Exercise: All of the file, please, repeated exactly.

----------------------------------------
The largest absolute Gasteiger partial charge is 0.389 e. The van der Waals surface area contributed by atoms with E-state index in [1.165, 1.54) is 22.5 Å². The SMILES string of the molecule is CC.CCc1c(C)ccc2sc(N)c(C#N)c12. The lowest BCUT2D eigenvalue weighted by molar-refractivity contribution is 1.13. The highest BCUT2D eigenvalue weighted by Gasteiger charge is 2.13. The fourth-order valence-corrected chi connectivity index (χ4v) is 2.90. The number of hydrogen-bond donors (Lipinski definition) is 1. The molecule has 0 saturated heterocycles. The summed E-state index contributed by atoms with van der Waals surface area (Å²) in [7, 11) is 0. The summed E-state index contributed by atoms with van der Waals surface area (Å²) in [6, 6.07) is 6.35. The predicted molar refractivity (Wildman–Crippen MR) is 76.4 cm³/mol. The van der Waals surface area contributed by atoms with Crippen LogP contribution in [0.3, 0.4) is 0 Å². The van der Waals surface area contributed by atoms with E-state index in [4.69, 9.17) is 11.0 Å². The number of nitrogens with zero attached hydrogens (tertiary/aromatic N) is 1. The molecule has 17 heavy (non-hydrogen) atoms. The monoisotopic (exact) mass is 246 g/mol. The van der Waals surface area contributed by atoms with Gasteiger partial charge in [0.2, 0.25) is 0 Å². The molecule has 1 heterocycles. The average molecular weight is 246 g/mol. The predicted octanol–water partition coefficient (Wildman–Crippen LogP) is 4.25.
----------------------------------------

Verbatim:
The largest absolute Gasteiger partial charge is 0.389 e. The van der Waals surface area contributed by atoms with E-state index in [1.165, 1.54) is 22.5 Å². The SMILES string of the molecule is CC.CCc1c(C)ccc2sc(N)c(C#N)c12. The lowest BCUT2D eigenvalue weighted by molar-refractivity contribution is 1.13. The highest BCUT2D eigenvalue weighted by Gasteiger charge is 2.13. The fourth-order valence-corrected chi connectivity index (χ4v) is 2.90. The number of hydrogen-bond donors (Lipinski definition) is 1. The molecule has 0 saturated heterocycles. The summed E-state index contributed by atoms with van der Waals surface area (Å²) in [7, 11) is 0. The summed E-state index contributed by atoms with van der Waals surface area (Å²) in [6, 6.07) is 6.35. The predicted molar refractivity (Wildman–Crippen MR) is 76.4 cm³/mol. The van der Waals surface area contributed by atoms with Crippen LogP contribution in [0.3, 0.4) is 0 Å². The van der Waals surface area contributed by atoms with E-state index in [4.69, 9.17) is 11.0 Å². The number of nitrogens with zero attached hydrogens (tertiary/aromatic N) is 1. The molecule has 17 heavy (non-hydrogen) atoms. The monoisotopic (exact) mass is 246 g/mol. The van der Waals surface area contributed by atoms with Gasteiger partial charge in [0.2, 0.25) is 0 Å². The molecule has 1 heterocycles. The average molecular weight is 246 g/mol. The predicted octanol–water partition coefficient (Wildman–Crippen LogP) is 4.25.